Earl of Salisbury.
1605, July 24.
I was going to Horsley when your letters
came. I have now so ordered this cause as I hope you shall
have no more trouble; but I must have your speedy answer,
for till that come I cannot go out of town. I have moved the
smalt (sic) patentees to give 200l. yearly during their years,
so as their grant may be without a proviso, so as Sir James
Simple may now have that 200l. as long as shall be thought fit.
I hope I shall have some days of respite. I mean it not if any
great occasion be, for always if you send to me I am ready:
but no light cause to call me away.—24 July 1605.
Holograph. 1 p. (190. 143.)
The Master of Orkney to the Same.
1605, July 25.
At my arriving here I encountered a number
of disputes before the Council between my brother, the Earl
of Orkney, and certain his own men, who having complained
of wrongs done as they alleged by him against them, the Council
could not condemn him till he was heard and therefore gave
him a day of "comperance" for some two months to answer
for himself. The parties not finding themselves satisfied with
the Council's determination are of intention as they give out
to fly the Council's judgment and to importune his Majesty,
a matter for the precedent to be eschewed. For if every man
shall have recourse to his Majesty, not being contented with
the censure of Council, seldom shall his Majesty have ease.
Therefore I request your lordship if this occur, seeing there
his Majesty seeth only by the eyes of his Council, you hold
hand that neither the Council nor my brother receive wrong.—
25 July 1605.
Signed and with corrections in the Master of Orkney's handwriting. Seal. ½ p. (111. 137.)
The Earl of Nottingham, Lord Admiral, to the Same.
, July 26.
Upon the receipt of your letter of his
Majesty's pleasure I have directed two several letters, one to
the Trinity House of London, another to the Trinity House of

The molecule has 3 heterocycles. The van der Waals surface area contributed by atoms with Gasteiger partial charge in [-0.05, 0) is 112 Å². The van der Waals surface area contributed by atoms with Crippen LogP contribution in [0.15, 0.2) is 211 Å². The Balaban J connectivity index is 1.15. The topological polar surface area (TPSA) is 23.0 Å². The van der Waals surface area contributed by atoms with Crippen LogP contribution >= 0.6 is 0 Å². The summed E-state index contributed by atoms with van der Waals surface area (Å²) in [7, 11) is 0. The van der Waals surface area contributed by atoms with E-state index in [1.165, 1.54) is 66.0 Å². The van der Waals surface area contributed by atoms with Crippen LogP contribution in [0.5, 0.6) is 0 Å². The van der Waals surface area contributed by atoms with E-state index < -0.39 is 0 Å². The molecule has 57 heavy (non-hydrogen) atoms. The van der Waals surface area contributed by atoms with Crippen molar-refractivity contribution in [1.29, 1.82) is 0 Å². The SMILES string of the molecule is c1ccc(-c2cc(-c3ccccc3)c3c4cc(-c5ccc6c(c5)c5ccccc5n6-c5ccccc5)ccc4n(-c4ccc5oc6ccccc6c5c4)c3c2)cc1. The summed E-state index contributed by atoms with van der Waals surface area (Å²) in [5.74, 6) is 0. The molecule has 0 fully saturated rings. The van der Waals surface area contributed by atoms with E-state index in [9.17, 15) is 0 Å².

Neucastell, to take order that his Majesty's pleasure be obeyed
by all such as shall trade into those seas. I send your lordship
the copy of my letters to them.—"This 26 of Jully at wych day
I receved your lo. letter."
Holograph. Seal. Endorsed: "26 July 1605. L. Admirall
to my Lord." ½ p. (111. 139.)
Thomas Alabister to the Earl of Salisbury.
1605, July 27.
Herewith goes a packet come even now to
hand under my cover from the Court of Spain. It came somewhat naked but if your pleasure be that I be used for like
conveyances, I will upon knowledge thereof put better order.
The port hereof cost 5s., the half of 10s. upon two packets,
the other being from my Lord Ambassador to his lady.—
27 July 1605.
Holograph. Endorsed: "Mr. Alablaster." ½ p. (111. 140.)
Sy. Basyll to the Same.
1605, July 27.
We had no sooner made ready a shed for
the lioness in the new court but she brought forth her young
this night. The keeper, Mr. Gill, humbly desires to know
your pleasure whether it shall continue with the dam or what
other directions he shall receive.—27 July 1605.
Holograph. 1 p. (111. 141.)
Sir George Carew to the Same.
1605, July 27.
The burgessship I held in Parliament is of
the borough of St. Germaines in Cornwall. I had it disposed
to me by means of Mr. George Keckwich, my brother-in-law.
The course to be taken for disposing it where you shall appoint
will be by directing the party to Sir George Coppin, who as I
take it has the making of writs that go for new elections in such
cases. Upon his coming thither, Sir George Coppin and I
will confer, and if there be need we will attend my Lord
Chancellor for his direction. I will signify to the town that
they may appoint another, and recommend to Mr. Keckwich
the party; upon which I doubt not but it will be done, because
the town cannot appoint another except I first resign. I yield
my thanks for your postscriptum, wherein you promise to be
mindful of me to my Lord Treasurer.—The Strand, 27 July
Holograph. 1 p. (190. 144.)
Ulrich, Duke of Holstein, to the Same.
, July 28.
In behalf of Seigneur de Guntrol, and of
the bearer. Thanks him for the favour shown to the Sieurs
Danstruder which he begs him to continue.—Bellzic, 28 July.
Holograph. French. Endorsed: "1605." 1 p. (147. 159.)
Ro. Barker to the Earl of Salisbury.
[1605, July 29].
Details the state of the cause between him
and Serjeant Ducke, with respect to a bargain for land; and
prays for his lordship's favour in the matter.—July . . . . 5.
Holograph. Endorsed: "July 29, 1605." 1 p. (87. 33.)
Sir G. Hervy to the Same.
[1605, July 29].
On Saturday the lioness was delivered of
two whelps, in the hovel erected by Mr. Gill, the keeper, in
the new large place built for the lions. She had digged down
above two feet in depth in the hovel, whereby it is very probable
that their places of breeding in their own climate are very
deep in the earth. He describes at length her behaviour and
that of the lion.—Undated.
Holograph. Endorsed: "1605. Mr. Lieutenant of the
Tower," and "29 July at 4 of the clocke in the afternoone
att the Tower. G. Hervy, Locut." 1 p. (114. 42.)
Postal endorsements:—"Turr. hast, hast, post, hast, hast,
hast. Holborne at 5 in the afternoone. Barnet past 6 in the
eveninge. Saintalbones, past 9."
Lord Balmerino to the Same.
1605, July 29.
I have directed your letter to Mr. Bowes.